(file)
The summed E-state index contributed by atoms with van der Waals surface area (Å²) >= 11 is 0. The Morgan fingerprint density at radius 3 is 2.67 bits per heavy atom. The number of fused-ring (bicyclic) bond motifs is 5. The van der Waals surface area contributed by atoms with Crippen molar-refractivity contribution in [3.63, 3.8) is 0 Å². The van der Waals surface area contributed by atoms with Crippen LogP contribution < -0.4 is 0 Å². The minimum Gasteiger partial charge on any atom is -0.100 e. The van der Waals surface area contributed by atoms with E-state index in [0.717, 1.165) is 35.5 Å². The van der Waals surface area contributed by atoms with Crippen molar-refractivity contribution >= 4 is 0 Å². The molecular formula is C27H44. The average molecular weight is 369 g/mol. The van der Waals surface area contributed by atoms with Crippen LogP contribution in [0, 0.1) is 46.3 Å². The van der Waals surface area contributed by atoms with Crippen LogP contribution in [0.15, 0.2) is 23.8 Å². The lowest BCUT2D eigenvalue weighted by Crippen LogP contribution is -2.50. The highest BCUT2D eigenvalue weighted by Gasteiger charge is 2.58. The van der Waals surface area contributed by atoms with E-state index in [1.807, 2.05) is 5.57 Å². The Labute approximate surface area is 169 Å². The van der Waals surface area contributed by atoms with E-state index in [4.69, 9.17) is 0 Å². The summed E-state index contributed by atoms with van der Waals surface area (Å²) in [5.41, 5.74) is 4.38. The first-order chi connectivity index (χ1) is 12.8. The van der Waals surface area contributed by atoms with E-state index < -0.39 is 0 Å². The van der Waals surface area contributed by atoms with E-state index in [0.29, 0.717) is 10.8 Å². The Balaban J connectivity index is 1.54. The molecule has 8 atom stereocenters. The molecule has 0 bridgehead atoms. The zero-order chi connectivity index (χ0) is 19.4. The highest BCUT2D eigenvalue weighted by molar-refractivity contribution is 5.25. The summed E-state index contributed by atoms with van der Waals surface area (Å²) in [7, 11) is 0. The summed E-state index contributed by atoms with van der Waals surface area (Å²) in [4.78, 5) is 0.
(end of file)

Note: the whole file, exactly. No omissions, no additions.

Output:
The summed E-state index contributed by atoms with van der Waals surface area (Å²) >= 11 is 0. The Morgan fingerprint density at radius 3 is 2.67 bits per heavy atom. The number of fused-ring (bicyclic) bond motifs is 5. The van der Waals surface area contributed by atoms with Crippen molar-refractivity contribution in [3.63, 3.8) is 0 Å². The van der Waals surface area contributed by atoms with Crippen LogP contribution < -0.4 is 0 Å². The minimum Gasteiger partial charge on any atom is -0.100 e. The van der Waals surface area contributed by atoms with E-state index in [0.717, 1.165) is 35.5 Å². The van der Waals surface area contributed by atoms with Crippen molar-refractivity contribution >= 4 is 0 Å². The molecular formula is C27H44. The average molecular weight is 369 g/mol. The van der Waals surface area contributed by atoms with Crippen LogP contribution in [0, 0.1) is 46.3 Å². The van der Waals surface area contributed by atoms with Crippen LogP contribution in [0.15, 0.2) is 23.8 Å². The lowest BCUT2D eigenvalue weighted by Crippen LogP contribution is -2.50. The highest BCUT2D eigenvalue weighted by Gasteiger charge is 2.58. The van der Waals surface area contributed by atoms with E-state index in [1.807, 2.05) is 5.57 Å². The Labute approximate surface area is 169 Å². The van der Waals surface area contributed by atoms with E-state index in [4.69, 9.17) is 0 Å². The summed E-state index contributed by atoms with van der Waals surface area (Å²) in [5.41, 5.74) is 4.38. The first-order chi connectivity index (χ1) is 12.8. The van der Waals surface area contributed by atoms with E-state index < -0.39 is 0 Å². The van der Waals surface area contributed by atoms with E-state index in [0.29, 0.717) is 10.8 Å². The Balaban J connectivity index is 1.54. The molecule has 8 atom stereocenters. The molecule has 0 bridgehead atoms. The zero-order chi connectivity index (χ0) is 19.4. The highest BCUT2D eigenvalue weighted by molar-refractivity contribution is 5.25. The summed E-state index contributed by atoms with van der Waals surface area (Å²) in [7, 11) is 0. The summed E-state index contributed by atoms with van der Waals surface area (Å²) in [4.78, 5) is 0.